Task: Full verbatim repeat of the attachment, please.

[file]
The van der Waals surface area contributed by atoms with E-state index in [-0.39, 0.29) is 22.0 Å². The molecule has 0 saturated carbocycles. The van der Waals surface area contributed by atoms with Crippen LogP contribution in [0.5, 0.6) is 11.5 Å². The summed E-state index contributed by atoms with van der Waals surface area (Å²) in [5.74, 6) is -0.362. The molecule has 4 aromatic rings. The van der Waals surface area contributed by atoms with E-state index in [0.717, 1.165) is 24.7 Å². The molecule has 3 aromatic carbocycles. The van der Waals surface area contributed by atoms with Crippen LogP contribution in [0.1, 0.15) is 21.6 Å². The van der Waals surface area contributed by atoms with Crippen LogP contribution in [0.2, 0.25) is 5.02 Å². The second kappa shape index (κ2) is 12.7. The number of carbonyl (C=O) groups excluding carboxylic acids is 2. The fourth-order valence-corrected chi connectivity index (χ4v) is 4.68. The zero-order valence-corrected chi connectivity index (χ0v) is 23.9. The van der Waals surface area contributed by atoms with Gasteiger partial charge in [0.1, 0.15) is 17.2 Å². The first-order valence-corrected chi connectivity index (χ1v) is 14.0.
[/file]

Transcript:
The van der Waals surface area contributed by atoms with E-state index in [-0.39, 0.29) is 22.0 Å². The molecule has 0 saturated carbocycles. The van der Waals surface area contributed by atoms with Crippen LogP contribution in [0.5, 0.6) is 11.5 Å². The summed E-state index contributed by atoms with van der Waals surface area (Å²) in [5.74, 6) is -0.362. The molecule has 4 aromatic rings. The van der Waals surface area contributed by atoms with E-state index in [0.717, 1.165) is 24.7 Å². The molecule has 3 aromatic carbocycles. The van der Waals surface area contributed by atoms with Crippen LogP contribution in [0.1, 0.15) is 21.6 Å². The van der Waals surface area contributed by atoms with Crippen LogP contribution in [0.2, 0.25) is 5.02 Å². The second kappa shape index (κ2) is 12.7. The number of carbonyl (C=O) groups excluding carboxylic acids is 2. The fourth-order valence-corrected chi connectivity index (χ4v) is 4.68. The zero-order valence-corrected chi connectivity index (χ0v) is 23.9. The van der Waals surface area contributed by atoms with Gasteiger partial charge in [0.1, 0.15) is 17.2 Å². The first-order valence-corrected chi connectivity index (χ1v) is 14.0.